“Part of our internal process is our project 3-10, which is where the customer can pick up an order within three minutes, and a pizza is delivered within 10 minutes still fresh and hot,” said Scott Bush, general manager of New Zealand’s Domino’s. “With our partnership with Flirtey, it is going to cut down times even further where we can anticipate drone deliveries within seven to eight minutes in the future.”

Flirtey, a drone delivery startup company, designed the drone-based unmanned delivery system. Using a GPS program and drone pilot, some delivery tests took only two to three minutes to deliver a fully made pizza.

According to UPI, Domino’s is planning to use its drone delivery program in Belgium, France, Australia, Japan, Germany, and the Netherlands.

Flirtey plans on addressing the U.S. drone market and recently relocated its originally New Zealand-based headquarters to Reno, Nevada. After receiving permission from the U.S. Federal Aviation Administration (FAA), the drone company has since been testing itself by attempting to deliver medical supplies to rural areas in Virginia and off the coast of New Jersey.

Quartz reports that the FAA released a new set of regulations in June that govern the way drones are used in the U.S. for commercial purposes. However, the rules do not allow for flights beyond the line of sight of the pilot controlling the done, which means delivery programs could be an issue unless the destination is in close proximity to the pilot. Flirtey and other commercial businesses are hoping the FAA will amend its rules in the near future.

Mounting Evidence Reveals Wisdom Teeth Removal May Not Always be Necessary

Dental instruments and tools in a dentists officeWhile it’s common for adults to have their wisdom teeth removed, mounting evidence now suggests that the painful introduction to adulthood may not be necessary in a lot of cases.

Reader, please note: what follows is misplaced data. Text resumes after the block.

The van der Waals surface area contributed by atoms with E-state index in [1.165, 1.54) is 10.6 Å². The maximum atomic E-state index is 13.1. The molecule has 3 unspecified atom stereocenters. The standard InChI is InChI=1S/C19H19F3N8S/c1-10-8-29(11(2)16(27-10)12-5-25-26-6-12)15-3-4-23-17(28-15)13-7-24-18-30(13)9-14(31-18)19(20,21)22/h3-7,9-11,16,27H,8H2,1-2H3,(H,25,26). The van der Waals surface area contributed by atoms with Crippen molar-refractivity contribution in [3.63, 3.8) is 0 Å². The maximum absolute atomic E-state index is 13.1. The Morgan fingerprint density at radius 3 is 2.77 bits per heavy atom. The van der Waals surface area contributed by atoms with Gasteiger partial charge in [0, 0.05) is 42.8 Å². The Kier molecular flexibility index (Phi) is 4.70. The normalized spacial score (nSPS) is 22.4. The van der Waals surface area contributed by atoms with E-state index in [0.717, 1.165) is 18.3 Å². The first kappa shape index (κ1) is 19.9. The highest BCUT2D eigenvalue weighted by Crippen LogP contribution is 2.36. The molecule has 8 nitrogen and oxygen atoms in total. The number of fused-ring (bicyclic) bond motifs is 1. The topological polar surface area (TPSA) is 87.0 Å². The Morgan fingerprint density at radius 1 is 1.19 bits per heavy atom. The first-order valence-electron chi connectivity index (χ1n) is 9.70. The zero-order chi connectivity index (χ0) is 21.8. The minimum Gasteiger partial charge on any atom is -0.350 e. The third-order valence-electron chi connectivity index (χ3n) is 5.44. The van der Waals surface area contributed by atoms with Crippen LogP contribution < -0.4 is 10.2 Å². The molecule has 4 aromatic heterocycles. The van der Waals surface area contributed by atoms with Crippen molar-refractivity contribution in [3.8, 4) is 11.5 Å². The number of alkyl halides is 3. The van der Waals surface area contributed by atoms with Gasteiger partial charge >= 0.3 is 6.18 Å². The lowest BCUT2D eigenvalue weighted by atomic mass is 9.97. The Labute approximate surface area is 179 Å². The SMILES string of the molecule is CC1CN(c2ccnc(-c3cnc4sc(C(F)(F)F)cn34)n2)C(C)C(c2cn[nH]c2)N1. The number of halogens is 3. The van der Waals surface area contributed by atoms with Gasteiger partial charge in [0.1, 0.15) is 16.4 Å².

The most commonly given reasons for removing wisdom teeth are that there’s only room in the mouth for 28 teeth and the possibility of future medical issues. However, an increasing number of experts are beginning to question the validity of many of these surgeries.

Some wisdom teeth removal procedures are very necessary, especially in instances where the teeth are already on the cusp of causing medical issues. However, many individuals don’t experience any issues at all.

The cases that researchers question are those in which the wisdom teeth are impacted but otherwise completely healthy.

As a result of similar evidence compiled in 1998, the UK stopped routinely removing wisdom teeth without extremely valid reasons to do so.

Despite that, routine wisdom teeth removal remains a standard procedure in places like the U.S. and Australia.

“Everybody is at risk for appendicitis, but do you take out everyone’s appendix?” Greg J. Huang, chairman of orthodontics at the University of Washington said in an interview with The New York Times.

The answer to his question is no, but on the off chance that you have wisdom teeth removed and keep them, there’s a new trend sweeping the world.

A woman from the Netherlands has started making jewelry from teeth, polishing them into pearl-like stones for her pieces.

Lucie Majerus is spearheading a project called Human Ivory, which showcases jewelry she’s made out of — you guessed it — her own teeth.

Majerus claims that rather than stealing from other species, we should be able to create beauty from our own bodies. She started with her own pulled wisdom teeth.

After finding success with her own teeth, Majerus began asking dentists and friends to donate their pulled teeth for pieces such as rings, earrings, pendants, and even cufflinks.